Jerome Maida writes for Bleeding Cool:
WARNING: This review does contain some story-specific spoilers. Read at your own risk
If you are looking for a movie that reminds you why you fell in love with movies in the first place, get prepared for Ready Player One.
It is arguably the most entertaining film of the past decade. A large reason for that is director Steven Spielberg, who has been so successful telling "serious" films over the past two decades — from Schindler's List to Saving Private Ryan to The Post — that many thought he was done telling the more eccentric, larger-than-life stories (Jaws, Close Encounters of the Third Kind, E.T.) that made his name synonymous with fantastical entertainment. Spielberg was obviously inspired by Ernest Cline's book of the same name — which has spent more than 100 weeks on The New York Times Bestsellers list — and, with Cline helping with the script (along with Zak Penn), has given us a film for the ages. Spielberg's enthusiasm for the project is clear in every frame and becomes infectious.
Ready Player One takes place in the year 2045, where much of Earth's population lives in The Stacks, slum-like cities that literally have people living in trailers stacked on top of each other. Reality is so harsh that nearly everyone escapes into the virtual-reality world of the OASIS (Ontologically Anthropocentric Sensory Immersive Simulation), where they can engage in numerous activities for work, education, and employment.
That is the crux of the movie. In a world where people can go anywhere, do anything, and be anyone, virtually no one wants to be themselves for the majority of their existence. This brings us Wade Watts, played wonderfully by Tye Sheridan. Watts lives a lonely life in which his parents are dead and he is physically abused by his aunt's boyfriend. Unlike many in the OASIS, Wade doesn't want to look like a bouncer or James Bond. He chooses an avatar, Parzival, simply wants to look like a pretty average kid who can ride a skateboard like nobody's business.
As we learn, the OASIS was created by the brilliant and eccentric James Halliday (Mark Rylance), a Steve Jobs-ian creator who left his immense fortune and total control of the OASIS to the winner of a three-part contest he designed to find a worthy heir.
If you think the nod to Willie Wonka and the Chocolate Factory was not intentional, guess again. The iconic song from that Oscar-nominated score, 'Pure Imagination', plays a role in the film, as well as what many will feel is the real star of the movie: the rapid-fire cultural references that pay homage to the pop culture of every decade from the 1970s onward. Heck, there are even a couple from earlier in the 20th century. However, under Spielberg's direction, such Easter eggs or nods never seem trivial or forced, but rather an important part of the story — and even some classic showdowns you'd never thought you'd see always serve the story rather than being pure nostalgia.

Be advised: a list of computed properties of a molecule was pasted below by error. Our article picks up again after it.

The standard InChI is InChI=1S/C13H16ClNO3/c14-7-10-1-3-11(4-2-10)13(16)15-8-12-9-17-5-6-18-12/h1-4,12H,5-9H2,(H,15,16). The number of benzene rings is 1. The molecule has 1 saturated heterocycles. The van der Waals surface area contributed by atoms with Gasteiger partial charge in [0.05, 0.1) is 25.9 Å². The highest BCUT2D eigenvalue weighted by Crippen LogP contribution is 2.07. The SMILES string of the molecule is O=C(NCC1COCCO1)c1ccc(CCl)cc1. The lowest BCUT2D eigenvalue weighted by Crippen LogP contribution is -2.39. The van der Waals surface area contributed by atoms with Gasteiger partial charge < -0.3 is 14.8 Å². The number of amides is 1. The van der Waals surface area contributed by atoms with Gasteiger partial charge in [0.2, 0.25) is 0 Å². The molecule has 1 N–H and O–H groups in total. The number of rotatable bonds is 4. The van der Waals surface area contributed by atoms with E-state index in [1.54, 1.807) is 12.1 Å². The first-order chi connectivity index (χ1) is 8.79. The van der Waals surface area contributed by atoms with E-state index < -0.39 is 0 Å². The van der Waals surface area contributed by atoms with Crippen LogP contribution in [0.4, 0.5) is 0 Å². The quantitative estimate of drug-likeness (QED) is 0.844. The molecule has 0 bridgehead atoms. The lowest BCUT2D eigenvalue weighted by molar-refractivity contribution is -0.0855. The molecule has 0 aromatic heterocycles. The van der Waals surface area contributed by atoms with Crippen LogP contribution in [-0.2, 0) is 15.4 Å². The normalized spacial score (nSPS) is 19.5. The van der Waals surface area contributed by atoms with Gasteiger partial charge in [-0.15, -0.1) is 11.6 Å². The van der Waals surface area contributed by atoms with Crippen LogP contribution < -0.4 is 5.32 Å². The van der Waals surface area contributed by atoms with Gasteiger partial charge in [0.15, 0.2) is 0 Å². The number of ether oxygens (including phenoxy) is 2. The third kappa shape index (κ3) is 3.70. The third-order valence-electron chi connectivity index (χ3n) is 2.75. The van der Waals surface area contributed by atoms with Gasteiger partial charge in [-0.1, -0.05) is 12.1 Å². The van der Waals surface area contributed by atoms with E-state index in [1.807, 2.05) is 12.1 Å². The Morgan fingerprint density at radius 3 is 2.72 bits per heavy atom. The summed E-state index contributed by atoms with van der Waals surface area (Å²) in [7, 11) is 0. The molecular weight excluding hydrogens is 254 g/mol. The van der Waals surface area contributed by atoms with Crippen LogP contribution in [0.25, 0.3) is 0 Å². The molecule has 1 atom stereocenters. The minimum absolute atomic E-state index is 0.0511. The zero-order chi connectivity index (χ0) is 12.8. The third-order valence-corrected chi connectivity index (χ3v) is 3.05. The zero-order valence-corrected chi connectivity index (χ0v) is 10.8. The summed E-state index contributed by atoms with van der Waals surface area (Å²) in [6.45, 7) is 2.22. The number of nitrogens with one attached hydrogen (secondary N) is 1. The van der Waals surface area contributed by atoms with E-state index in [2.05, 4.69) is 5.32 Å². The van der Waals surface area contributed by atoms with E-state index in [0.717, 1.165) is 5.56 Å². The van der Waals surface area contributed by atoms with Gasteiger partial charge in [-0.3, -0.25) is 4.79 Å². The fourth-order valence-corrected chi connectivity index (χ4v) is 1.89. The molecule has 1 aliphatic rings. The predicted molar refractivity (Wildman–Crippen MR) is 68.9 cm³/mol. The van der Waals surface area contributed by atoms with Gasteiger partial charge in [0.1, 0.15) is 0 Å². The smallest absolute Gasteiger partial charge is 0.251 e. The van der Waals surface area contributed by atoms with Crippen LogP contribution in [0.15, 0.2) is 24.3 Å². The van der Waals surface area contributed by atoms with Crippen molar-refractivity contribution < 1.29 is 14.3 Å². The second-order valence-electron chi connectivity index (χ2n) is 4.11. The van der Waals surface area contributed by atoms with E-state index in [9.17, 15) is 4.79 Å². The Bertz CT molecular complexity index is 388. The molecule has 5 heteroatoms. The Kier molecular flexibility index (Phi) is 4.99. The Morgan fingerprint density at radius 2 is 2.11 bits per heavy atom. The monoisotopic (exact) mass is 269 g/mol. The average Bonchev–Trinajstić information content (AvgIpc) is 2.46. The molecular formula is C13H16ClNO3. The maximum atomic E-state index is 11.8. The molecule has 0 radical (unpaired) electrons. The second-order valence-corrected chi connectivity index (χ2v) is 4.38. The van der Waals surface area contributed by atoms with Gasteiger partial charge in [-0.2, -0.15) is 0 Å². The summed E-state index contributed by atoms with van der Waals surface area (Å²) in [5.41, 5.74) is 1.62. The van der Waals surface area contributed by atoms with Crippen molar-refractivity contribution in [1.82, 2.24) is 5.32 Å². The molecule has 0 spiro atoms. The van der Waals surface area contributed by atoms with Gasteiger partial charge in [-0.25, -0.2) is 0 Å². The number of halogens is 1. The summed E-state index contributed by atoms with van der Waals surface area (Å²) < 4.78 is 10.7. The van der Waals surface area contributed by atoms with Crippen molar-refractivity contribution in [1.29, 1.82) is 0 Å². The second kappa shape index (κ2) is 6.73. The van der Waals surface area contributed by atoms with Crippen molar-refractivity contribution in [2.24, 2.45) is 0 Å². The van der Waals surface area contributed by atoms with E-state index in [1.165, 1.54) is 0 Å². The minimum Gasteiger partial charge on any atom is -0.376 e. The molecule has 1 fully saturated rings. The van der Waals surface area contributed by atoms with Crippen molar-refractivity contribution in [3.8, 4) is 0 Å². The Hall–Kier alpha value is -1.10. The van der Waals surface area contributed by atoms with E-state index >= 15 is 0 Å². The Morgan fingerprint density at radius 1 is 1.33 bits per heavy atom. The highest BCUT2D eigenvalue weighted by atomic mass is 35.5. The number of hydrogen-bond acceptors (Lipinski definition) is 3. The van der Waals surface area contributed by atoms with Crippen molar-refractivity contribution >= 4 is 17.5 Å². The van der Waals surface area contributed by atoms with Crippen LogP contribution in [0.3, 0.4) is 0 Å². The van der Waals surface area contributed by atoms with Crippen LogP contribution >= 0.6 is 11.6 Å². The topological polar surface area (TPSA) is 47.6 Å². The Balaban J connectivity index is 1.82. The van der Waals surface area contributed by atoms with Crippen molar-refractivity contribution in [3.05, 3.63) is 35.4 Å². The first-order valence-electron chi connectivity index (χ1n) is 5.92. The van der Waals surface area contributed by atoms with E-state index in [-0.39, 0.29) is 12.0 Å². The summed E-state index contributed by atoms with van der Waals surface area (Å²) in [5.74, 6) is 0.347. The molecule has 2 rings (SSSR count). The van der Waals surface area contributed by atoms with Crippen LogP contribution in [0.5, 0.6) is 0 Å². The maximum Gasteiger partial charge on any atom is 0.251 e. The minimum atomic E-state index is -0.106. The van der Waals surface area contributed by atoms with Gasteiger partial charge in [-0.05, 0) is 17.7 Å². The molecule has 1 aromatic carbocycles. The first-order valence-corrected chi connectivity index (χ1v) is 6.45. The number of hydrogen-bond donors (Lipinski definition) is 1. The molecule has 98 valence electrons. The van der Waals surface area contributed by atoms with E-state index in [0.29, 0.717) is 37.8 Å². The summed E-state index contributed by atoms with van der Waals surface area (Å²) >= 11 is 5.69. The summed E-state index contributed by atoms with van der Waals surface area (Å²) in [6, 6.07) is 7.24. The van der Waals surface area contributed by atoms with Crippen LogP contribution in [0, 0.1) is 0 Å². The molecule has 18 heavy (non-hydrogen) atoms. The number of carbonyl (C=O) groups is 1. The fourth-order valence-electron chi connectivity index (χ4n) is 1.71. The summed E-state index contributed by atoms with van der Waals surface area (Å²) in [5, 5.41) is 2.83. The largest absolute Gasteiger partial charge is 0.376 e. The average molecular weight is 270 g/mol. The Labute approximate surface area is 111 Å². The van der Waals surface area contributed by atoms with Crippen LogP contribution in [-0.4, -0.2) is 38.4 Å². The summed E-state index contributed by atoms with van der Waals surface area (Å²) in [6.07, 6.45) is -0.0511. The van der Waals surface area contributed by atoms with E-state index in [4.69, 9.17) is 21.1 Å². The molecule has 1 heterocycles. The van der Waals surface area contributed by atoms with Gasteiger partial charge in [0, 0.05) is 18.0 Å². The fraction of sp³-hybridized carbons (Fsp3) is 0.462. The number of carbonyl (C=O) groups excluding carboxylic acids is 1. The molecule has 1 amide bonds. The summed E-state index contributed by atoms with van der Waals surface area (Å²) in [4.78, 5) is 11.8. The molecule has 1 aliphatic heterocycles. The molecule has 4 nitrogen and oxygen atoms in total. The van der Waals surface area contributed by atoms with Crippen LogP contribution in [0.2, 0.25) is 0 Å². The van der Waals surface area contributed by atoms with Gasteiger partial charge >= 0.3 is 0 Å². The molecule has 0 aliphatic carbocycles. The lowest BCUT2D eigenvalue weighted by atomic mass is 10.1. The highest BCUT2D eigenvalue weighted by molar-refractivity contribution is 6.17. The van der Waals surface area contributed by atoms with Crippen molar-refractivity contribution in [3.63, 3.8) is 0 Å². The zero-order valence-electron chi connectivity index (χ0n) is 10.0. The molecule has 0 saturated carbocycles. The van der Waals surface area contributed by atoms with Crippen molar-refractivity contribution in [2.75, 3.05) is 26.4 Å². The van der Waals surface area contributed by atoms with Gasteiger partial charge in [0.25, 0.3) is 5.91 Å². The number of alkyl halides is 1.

The references come so fast and furious that it's okay to note that Parzival's car of choice to win the contest is the DeLorean from Back to the Future. This is one of the few references to Spielberg's own work that he greenlit using, since he has said he didn't want the project to be construed as a vanity piece and wanted the focus to be on the story.
This shows. The first trial in Parzival's Quest to win the contest has him racing his DeLorean through hazards that include challenges such as shifting roads, wrecking balls, spikes, and even King Kong. It is also where he meets with another famous avatar named Art3mis, who looks and acts like a uber-confident punk chick. It is Art3mis's spunk and indomitability that has Parzival deciding to joining forces with her and, eventually, fall for her. However, Art3mis is probably the most cynical of the bunch throughout most of the movie. She tells Parzival that she looks nothing like her avatar in the "real world". He says he doesn't care.
When Wade meets Art3mis's true self, he discovers that her real name is Samantha Cook and that she has a huge birthmark on her face. Wade says he doesn't care — he thinks she is beautiful. This reinforces a recurring theme: you shouldn't be afraid to be who you are, a theme that applies to the three other "Gunters" (short for egg hunters) that make up a team called the Big Five. They want to win the contest and stop the machinations of Nolan Sorrento, played by Ben Mendelsohn, who has a blast playing a villain.
While the theme of self-acceptance may seem shopworn, in Spielberg's hands it truly hits home in a fresh way. This is a world in which virtually no one wants to look or act like themselves… and the heroes' journey therefore doesn't just become a typical action movie, but one of self-discovery as well.
By being so imaginative in every frame, Spielberg makes us care about the little moments that much more. When, in the real world, Sam has to go across a room without being seen, it feels more powerful, emotional, and real than full action scenes featuring James Bond or Black Widow. Due to Spielberg's craftsmanship and Olivia Cooke's acting, you feel an emotional attachment to her character trying to overcome incredible odds by finally being herself. The beauty is, each of the Big Five has that kind of moment.
Ready Player One is an almost flawless movie. It is fun, action-packed, visually breathtaking, life-affirming, and joyous. Though there is one minor quibble: the film is so good I can't give it anything but the highest grade possible, for reminding us and being an example of why we love to go to the movies in the first place.